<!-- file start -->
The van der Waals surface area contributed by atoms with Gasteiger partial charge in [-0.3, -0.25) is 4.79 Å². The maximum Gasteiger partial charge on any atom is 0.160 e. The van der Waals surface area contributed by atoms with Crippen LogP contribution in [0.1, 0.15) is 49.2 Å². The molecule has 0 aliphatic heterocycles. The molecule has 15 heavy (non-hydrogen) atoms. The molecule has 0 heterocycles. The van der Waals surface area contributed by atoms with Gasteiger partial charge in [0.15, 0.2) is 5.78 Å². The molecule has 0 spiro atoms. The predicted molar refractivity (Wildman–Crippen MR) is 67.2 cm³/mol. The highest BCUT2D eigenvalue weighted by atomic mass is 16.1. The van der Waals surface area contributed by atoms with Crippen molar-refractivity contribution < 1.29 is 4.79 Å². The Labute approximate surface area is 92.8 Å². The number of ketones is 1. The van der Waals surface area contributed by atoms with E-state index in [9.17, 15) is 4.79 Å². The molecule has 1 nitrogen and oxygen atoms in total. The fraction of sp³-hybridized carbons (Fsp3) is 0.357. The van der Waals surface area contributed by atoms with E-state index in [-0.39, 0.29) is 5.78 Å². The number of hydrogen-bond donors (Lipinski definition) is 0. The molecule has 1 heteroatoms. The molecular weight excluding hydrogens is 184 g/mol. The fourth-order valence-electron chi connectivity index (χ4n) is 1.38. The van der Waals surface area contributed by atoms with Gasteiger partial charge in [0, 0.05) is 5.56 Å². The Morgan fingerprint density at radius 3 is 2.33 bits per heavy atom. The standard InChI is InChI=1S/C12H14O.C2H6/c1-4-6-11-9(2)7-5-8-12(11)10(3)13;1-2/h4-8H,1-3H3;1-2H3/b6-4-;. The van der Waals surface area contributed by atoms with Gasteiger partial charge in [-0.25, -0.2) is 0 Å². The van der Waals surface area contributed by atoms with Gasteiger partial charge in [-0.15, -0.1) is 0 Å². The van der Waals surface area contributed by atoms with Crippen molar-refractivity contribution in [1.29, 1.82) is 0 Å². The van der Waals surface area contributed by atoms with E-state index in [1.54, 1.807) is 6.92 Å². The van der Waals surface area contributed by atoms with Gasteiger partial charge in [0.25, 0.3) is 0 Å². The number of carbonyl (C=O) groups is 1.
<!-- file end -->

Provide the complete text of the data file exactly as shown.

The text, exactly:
The van der Waals surface area contributed by atoms with Gasteiger partial charge in [-0.3, -0.25) is 4.79 Å². The maximum Gasteiger partial charge on any atom is 0.160 e. The van der Waals surface area contributed by atoms with Crippen LogP contribution in [0.1, 0.15) is 49.2 Å². The molecule has 0 aliphatic heterocycles. The molecule has 15 heavy (non-hydrogen) atoms. The molecule has 0 heterocycles. The van der Waals surface area contributed by atoms with Gasteiger partial charge in [0.15, 0.2) is 5.78 Å². The molecule has 0 spiro atoms. The predicted molar refractivity (Wildman–Crippen MR) is 67.2 cm³/mol. The highest BCUT2D eigenvalue weighted by atomic mass is 16.1. The van der Waals surface area contributed by atoms with Crippen molar-refractivity contribution < 1.29 is 4.79 Å². The Labute approximate surface area is 92.8 Å². The number of ketones is 1. The van der Waals surface area contributed by atoms with E-state index in [9.17, 15) is 4.79 Å². The molecule has 1 nitrogen and oxygen atoms in total. The fraction of sp³-hybridized carbons (Fsp3) is 0.357. The van der Waals surface area contributed by atoms with E-state index in [-0.39, 0.29) is 5.78 Å². The number of hydrogen-bond donors (Lipinski definition) is 0. The molecule has 1 heteroatoms. The molecular weight excluding hydrogens is 184 g/mol. The fourth-order valence-electron chi connectivity index (χ4n) is 1.38. The van der Waals surface area contributed by atoms with Gasteiger partial charge in [0, 0.05) is 5.56 Å². The Morgan fingerprint density at radius 3 is 2.33 bits per heavy atom. The standard InChI is InChI=1S/C12H14O.C2H6/c1-4-6-11-9(2)7-5-8-12(11)10(3)13;1-2/h4-8H,1-3H3;1-2H3/b6-4-;. The van der Waals surface area contributed by atoms with Gasteiger partial charge in [-0.25, -0.2) is 0 Å². The van der Waals surface area contributed by atoms with Gasteiger partial charge in [-0.15, -0.1) is 0 Å². The van der Waals surface area contributed by atoms with Crippen molar-refractivity contribution in [1.29, 1.82) is 0 Å². The van der Waals surface area contributed by atoms with E-state index in [1.54, 1.807) is 6.92 Å². The van der Waals surface area contributed by atoms with Gasteiger partial charge in [0.25, 0.3) is 0 Å². The number of carbonyl (C=O) groups is 1.